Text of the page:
Often I encounter arguments that Armenian is in fact not an Indo-European language. The claims assert that the regular correspondences between Armenian and PIE are too unrealistic, too rare and too irregular. The basic vocabulary is quite different, including the numerals up to ten and words for relatives. The existing correspondences may be explained by Persian borrowings or by a distant genetic relation between the languages through a pre-Indo-European super-family (that is, Euroasiatic/Nostratic, or even earlier).
So, are there solid arguments to prove that Armenian is in fact Indo-European?
Some Armenian words compared to Lithuanian, Latin and Sanskrit:
- Lith. and Skt. sūnus (son) Arm. ordi
- Lith. and Skt. avis and Lat. ovis (sheep) Arm. ochxari
- Lith. dūmas and Skt. dhūmas and Lat. fumus (smoke) Arm. c'owx
- Lith. antras and Skt. antaras (second, the other) Arm. myows
- Lith. vilkas and Skt. vṛkas (wolf) Arm. gayl
- Lith. ratas and Lat. rota (wheel) and Skt. rathas (carriage). Arm. aniv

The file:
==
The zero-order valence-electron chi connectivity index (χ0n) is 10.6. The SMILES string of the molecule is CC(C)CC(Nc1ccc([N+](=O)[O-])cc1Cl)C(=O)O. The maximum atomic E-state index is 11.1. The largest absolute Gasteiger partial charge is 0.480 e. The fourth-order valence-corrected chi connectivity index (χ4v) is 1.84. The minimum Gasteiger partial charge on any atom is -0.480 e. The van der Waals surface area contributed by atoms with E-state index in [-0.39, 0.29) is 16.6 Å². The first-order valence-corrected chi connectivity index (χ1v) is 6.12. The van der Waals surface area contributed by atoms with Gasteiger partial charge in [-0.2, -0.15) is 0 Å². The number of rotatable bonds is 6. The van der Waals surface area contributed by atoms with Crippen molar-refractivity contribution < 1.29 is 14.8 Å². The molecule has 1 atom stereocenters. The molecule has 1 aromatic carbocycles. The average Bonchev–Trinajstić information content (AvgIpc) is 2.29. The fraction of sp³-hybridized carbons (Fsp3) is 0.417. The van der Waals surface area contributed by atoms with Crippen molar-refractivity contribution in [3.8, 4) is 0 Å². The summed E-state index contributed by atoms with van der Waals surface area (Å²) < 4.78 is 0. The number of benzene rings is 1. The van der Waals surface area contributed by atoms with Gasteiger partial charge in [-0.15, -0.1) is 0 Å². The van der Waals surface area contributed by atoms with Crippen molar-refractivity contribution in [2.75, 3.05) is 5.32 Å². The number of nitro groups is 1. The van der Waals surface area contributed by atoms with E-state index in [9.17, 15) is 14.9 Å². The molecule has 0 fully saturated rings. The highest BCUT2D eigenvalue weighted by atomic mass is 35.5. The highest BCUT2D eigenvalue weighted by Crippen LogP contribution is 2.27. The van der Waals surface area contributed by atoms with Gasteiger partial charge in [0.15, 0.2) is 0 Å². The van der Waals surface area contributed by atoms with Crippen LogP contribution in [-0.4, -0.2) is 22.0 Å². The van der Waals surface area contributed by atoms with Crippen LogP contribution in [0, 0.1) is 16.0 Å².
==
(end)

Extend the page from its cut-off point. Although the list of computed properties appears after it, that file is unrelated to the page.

- Lith. senis and Lat. senex (an old man) and Skt. sanas (old). Arm. c'erowk
- Lith. vyras and Lat. vir (a man) and Skt. vīras (man, hero). Arm. tghamard
- Lith. angis (a kind of snakes) and Lat. anguis (snake) Arm. o'd'
- Lith. linas and Lat. linum (flax, compare with English 'linen') Arm. vowsh
- Lith. jungiu and Lat. iungo (I join) Arm. harakic linel
- Lith. gentys and Lat. gentes (tribes) and Skt. jánas (genus, race). Arm. cegh
- Lith. mėnesis and Lat. mensis and Skt masa (month) Arm. amis
- Lith. dantis and Lat. dentes and Skt dantas (teeth) Arm. atam
- Lith. and Skt. naktis and Lat. noctes (night) Arm. gisher
- Lith. sėdime and Lat. sedemus (we sit) and Skt. siedati (sits). Arm. nstel